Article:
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Portuguese pride starts with Vinho Verde

The pride of Portuguese winemaking may gravitate around world-renowned vintage ports but for simple, everyday consumption that pride really starts with Vinho Verde. Translated as “green wine” Vinho Verde is just that, young in age, green in maturation and quite often not even vintage dated. Historically one of the cheaper whites wines that can be found from Europe, Vinho Verde has often been narrowly perceived as tart-like wine with little fruit. There are definitely reasons why labels like this one have survived. However, judging from the recent crop of Vinho Verdes that are coming our way, there is sufficient evidence to prove that that stereotype is just too simple-minded.

n Casal Garcia Vinho Verde by Aveleda ($8.55): Casal Garcia does for Vinho Verde what the “High Life” does for beer. Specifically, it’s a crisp, un-muddled white that is slightly effervescent. If Miller High Life is the “Champagne of Beers,” then Casal Garcia is the thirst-quenching version of Vinho Verdes. The light, bubbly feeling of Casal Garcia bounces on the tongue, stays true to its straightforward, focused nature and finishes with soft green apple notes.

Casal Garcia by Aveleda is so clean, clear and refreshing that it’s void of some typical mineral notes. A low alcohol of only 10 percent makes this white Portuguese wine an easy pushover, and its beautiful light blue bottle is a perfect centerpiece for an outdoor summer dinner under your favorite apple tree.

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Best red values for the first half of 2010

The first part of this year has proven that the influx of new wines and the growth of wine consumption have no end in sight. Likewise, as more Americans are making the switch from distilled beverages to vino, national wine conglomerates are establishing new strategies to both saturate markets and to make sure that no bottle is left uncorked. With all these neo-bottlings and lascivious labels, consumers are sometimes hesitant to make multiple leaps of faith. As we’ve all learned at one time or another, just because the back of the label sounds like a sweet Keats’ poem doesn’t make it so. The following list represents the best values by wine category that the East Tennessee market has seen for the first half of 2010.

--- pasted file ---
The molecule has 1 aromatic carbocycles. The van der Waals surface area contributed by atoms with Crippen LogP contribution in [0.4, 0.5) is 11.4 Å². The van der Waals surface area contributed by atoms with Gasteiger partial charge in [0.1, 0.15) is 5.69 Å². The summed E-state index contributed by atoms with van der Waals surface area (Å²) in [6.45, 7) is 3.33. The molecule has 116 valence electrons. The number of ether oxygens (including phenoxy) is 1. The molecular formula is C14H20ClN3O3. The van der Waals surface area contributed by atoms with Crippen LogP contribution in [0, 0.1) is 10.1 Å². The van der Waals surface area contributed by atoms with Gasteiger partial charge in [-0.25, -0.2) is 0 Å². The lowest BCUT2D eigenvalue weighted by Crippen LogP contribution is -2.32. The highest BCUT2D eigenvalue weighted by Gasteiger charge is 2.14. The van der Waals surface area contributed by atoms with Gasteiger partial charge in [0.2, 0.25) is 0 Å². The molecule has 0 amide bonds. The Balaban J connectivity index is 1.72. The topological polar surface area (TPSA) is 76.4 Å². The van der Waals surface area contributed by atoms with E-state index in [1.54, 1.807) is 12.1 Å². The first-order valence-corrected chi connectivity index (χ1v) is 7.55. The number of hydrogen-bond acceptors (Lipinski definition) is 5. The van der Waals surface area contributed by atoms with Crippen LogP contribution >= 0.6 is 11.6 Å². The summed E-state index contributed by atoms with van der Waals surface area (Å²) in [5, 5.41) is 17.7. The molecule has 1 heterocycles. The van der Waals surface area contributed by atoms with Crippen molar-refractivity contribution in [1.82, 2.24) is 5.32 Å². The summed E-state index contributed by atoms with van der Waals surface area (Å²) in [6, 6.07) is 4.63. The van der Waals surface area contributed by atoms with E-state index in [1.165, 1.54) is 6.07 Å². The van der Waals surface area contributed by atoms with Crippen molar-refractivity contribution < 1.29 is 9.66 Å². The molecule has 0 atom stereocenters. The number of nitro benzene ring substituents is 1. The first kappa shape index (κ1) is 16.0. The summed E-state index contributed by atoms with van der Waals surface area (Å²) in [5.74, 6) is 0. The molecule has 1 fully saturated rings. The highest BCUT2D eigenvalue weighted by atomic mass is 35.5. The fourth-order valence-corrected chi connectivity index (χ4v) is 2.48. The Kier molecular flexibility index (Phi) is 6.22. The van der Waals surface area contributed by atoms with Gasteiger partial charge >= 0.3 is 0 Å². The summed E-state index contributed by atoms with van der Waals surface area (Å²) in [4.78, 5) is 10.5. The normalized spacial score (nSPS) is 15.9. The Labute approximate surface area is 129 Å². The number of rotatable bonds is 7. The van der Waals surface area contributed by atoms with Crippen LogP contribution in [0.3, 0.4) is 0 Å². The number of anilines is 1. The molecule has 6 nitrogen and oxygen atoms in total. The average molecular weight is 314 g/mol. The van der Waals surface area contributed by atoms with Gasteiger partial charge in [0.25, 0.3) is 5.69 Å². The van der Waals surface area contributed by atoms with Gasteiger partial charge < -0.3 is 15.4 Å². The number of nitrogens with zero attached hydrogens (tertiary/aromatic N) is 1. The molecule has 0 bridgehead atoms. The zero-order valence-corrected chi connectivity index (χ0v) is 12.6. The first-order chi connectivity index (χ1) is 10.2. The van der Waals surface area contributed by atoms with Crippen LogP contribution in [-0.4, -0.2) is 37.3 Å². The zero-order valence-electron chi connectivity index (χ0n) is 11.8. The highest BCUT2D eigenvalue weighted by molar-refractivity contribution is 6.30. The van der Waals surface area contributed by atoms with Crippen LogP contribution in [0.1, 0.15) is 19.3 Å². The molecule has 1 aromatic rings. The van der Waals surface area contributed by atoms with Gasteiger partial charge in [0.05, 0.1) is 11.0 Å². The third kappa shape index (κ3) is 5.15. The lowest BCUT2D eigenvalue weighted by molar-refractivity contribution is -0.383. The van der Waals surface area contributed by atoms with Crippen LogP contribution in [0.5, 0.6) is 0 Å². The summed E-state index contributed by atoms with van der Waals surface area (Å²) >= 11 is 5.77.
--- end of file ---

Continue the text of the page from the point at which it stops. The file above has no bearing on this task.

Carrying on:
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Best wines for the first half of 2009

The midway point of 2009 presents us with the ideal moment to take a look at some of the great values we’ve seen this year. Some wines blazed onto the scene like the 2007 Brazin Zinfandel, while other stalwarts like the Citra Montepulciano flexed its Italian muscle. New imported whites like Torrontes and Vinho Verde kept some California white wines at bay, while the market saw a deluge of competitive and unique Rose’ wines. So without further adieu, here are the best values at the halfway mark for an already great year in wine.

n Sauvignon Blanc Super Value of 2009

My dad, like a lot of Southern gentlemen, loved to watch “The Andy Griffith Show.” I can still hear old Gomer with his high-pitched voice proclaiming, “Surprise, Surprise, Surprise.” That’s the first thing I thought after tasting Beringer’s latest line extension, the 2008 Beringer California Collection Sauvignon Blanc. Usually when a name brand juggernaut rolls out a line extension, you put it on the shelf and see if it sticks.